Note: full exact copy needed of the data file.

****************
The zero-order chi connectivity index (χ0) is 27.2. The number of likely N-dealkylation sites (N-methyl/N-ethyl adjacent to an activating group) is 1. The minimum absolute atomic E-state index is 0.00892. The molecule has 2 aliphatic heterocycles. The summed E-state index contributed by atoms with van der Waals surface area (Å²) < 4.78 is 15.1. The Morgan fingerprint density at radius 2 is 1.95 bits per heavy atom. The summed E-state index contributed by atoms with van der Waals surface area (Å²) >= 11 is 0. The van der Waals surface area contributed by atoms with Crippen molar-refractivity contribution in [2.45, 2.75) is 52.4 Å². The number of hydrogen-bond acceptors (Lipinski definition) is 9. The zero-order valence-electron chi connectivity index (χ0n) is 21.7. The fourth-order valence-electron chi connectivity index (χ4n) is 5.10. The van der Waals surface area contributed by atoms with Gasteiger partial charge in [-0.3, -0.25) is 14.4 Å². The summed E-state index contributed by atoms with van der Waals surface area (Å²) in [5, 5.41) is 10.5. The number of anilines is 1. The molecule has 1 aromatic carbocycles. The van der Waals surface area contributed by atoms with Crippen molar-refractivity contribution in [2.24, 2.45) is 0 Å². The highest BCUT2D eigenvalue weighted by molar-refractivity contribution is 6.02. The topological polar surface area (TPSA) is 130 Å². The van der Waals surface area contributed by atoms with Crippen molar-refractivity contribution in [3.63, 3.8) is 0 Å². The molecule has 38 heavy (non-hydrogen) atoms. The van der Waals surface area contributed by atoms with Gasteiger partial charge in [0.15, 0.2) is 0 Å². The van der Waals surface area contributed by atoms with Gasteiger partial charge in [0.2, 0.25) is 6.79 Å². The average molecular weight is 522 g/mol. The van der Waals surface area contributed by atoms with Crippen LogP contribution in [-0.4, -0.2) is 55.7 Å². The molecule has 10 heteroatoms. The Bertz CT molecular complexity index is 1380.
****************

The zero-order chi connectivity index (χ0) is 27.2. The number of likely N-dealkylation sites (N-methyl/N-ethyl adjacent to an activating group) is 1. The minimum absolute atomic E-state index is 0.00892. The molecule has 2 aliphatic heterocycles. The summed E-state index contributed by atoms with van der Waals surface area (Å²) < 4.78 is 15.1. The Morgan fingerprint density at radius 2 is 1.95 bits per heavy atom. The summed E-state index contributed by atoms with van der Waals surface area (Å²) >= 11 is 0. The van der Waals surface area contributed by atoms with Crippen molar-refractivity contribution in [2.45, 2.75) is 52.4 Å². The number of hydrogen-bond acceptors (Lipinski definition) is 9. The zero-order valence-electron chi connectivity index (χ0n) is 21.7. The fourth-order valence-electron chi connectivity index (χ4n) is 5.10. The van der Waals surface area contributed by atoms with Gasteiger partial charge in [-0.3, -0.25) is 14.4 Å². The summed E-state index contributed by atoms with van der Waals surface area (Å²) in [5, 5.41) is 10.5. The number of anilines is 1. The molecule has 1 aromatic carbocycles. The van der Waals surface area contributed by atoms with Crippen molar-refractivity contribution in [2.24, 2.45) is 0 Å². The highest BCUT2D eigenvalue weighted by molar-refractivity contribution is 6.02. The topological polar surface area (TPSA) is 130 Å². The van der Waals surface area contributed by atoms with Crippen molar-refractivity contribution in [3.63, 3.8) is 0 Å². The molecule has 38 heavy (non-hydrogen) atoms. The van der Waals surface area contributed by atoms with Gasteiger partial charge in [0.15, 0.2) is 0 Å². The van der Waals surface area contributed by atoms with Gasteiger partial charge in [0.2, 0.25) is 6.79 Å². The average molecular weight is 522 g/mol. The van der Waals surface area contributed by atoms with Crippen LogP contribution in [-0.4, -0.2) is 55.7 Å². The molecule has 10 heteroatoms. The Bertz CT molecular complexity index is 1380.